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Is an HTC One with stock Android the super-phone to beat?
Google will sell a Nexus-powered One beginning June 26
HTC One + Google's Android = A match made in heaven?
HTC One + Google's Android = A match made in heaven? Facebook.com/HTC
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f you had to nitpick, one of the HTC One's more polarizing features is Sense 5, a re-imagination of Android that transforms your homescreen into what's essentially a second-rate Flipboard clone. And although it's fairly easy to customize the UI skin and hide the stuff you don't want to see, some reviewers felt that the gorgeous aluminum construction of the One deserved better software.

Come June 26, those critics may get their wish. Google announced this week that you'll soon be able to purchase an unlocked HTC One for AT&T and T-Mobile that comes pre-loaded with the stock version of Android Jelly Bean available on the Nexus 4. The phone, which will cost $599 through the Google Play store, will be competing directly with Samsung's $649 Galaxy S4 stock edition, which goes on sale the same day.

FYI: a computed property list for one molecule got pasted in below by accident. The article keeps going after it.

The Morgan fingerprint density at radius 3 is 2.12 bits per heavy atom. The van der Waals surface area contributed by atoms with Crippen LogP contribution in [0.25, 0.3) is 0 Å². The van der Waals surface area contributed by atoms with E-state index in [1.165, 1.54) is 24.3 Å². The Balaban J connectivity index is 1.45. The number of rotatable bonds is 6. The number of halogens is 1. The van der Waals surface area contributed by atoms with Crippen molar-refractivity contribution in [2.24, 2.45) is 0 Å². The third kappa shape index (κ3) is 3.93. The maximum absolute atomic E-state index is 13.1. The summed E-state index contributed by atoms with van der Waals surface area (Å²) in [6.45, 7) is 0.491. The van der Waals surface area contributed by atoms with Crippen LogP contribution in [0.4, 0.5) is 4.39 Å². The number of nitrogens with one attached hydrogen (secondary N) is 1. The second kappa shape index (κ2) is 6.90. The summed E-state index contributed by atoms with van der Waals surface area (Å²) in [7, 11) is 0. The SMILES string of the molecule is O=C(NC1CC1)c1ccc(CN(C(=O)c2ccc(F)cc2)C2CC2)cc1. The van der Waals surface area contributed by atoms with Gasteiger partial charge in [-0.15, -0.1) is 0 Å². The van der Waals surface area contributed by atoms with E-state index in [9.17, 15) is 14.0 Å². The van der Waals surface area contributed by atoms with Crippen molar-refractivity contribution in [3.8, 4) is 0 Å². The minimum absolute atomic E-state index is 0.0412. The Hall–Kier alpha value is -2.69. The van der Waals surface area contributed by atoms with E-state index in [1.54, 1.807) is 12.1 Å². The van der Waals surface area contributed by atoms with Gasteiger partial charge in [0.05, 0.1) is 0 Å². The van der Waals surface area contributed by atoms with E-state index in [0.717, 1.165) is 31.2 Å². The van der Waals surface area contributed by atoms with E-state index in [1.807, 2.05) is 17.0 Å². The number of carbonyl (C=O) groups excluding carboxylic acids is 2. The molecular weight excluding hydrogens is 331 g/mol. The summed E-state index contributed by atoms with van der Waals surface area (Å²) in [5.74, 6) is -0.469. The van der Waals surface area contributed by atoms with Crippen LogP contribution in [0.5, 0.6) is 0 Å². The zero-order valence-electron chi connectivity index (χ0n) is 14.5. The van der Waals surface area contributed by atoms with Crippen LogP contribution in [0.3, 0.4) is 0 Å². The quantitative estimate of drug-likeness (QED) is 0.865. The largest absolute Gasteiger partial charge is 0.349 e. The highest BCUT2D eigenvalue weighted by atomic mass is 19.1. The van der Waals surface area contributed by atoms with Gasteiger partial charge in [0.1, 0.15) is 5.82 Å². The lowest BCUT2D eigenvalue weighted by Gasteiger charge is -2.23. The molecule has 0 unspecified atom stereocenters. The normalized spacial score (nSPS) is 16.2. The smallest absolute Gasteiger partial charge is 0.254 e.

It naturally raises the question: Is pairing the HTC One with Google's purest distillation of Android a match made in heaven?

Probably! But there are a few tiny concerns worth noting. "You'll still have to deal with HTC's weirdo button layout," says Nilay Patel at The Verge, who had an early hands-on. "The home button is on the right, not the middle, and it's a long press for Google Now and a double-tap for recent apps."

Engadget reports that the One's Beats Audio hardware will still be optimized, so your music will still sound deep and and rumbly, especially compared to the tinny sound emanating from other smartphones.

One of the bigger question marks, though, is if the One's UltraPixel camera — which is incredible in low-light settings — will still deliver if paired with stock Android software. (Google's Hugo Barra says Google and HTC are working together to ensure the camera works as promised.)

That said, the phone will essentially be "the same great HTC One hardware but this time with pure AOSP (Android Open Source Project) build, skin, and thus pure Nexus experience," says Brian Klug at AnandTech. And with LG's recent announcement that it isn't working on a new Nexus 5, the HTC One-Nexus pairing could be the phone Android users have been dreaming about.

Chris Gayomali is the science and technology editor for TheWeek.com. Sometimes he writes about other stuff. His work has also appeared in TIME, Men's JournalEsquire, and The Atlantic.

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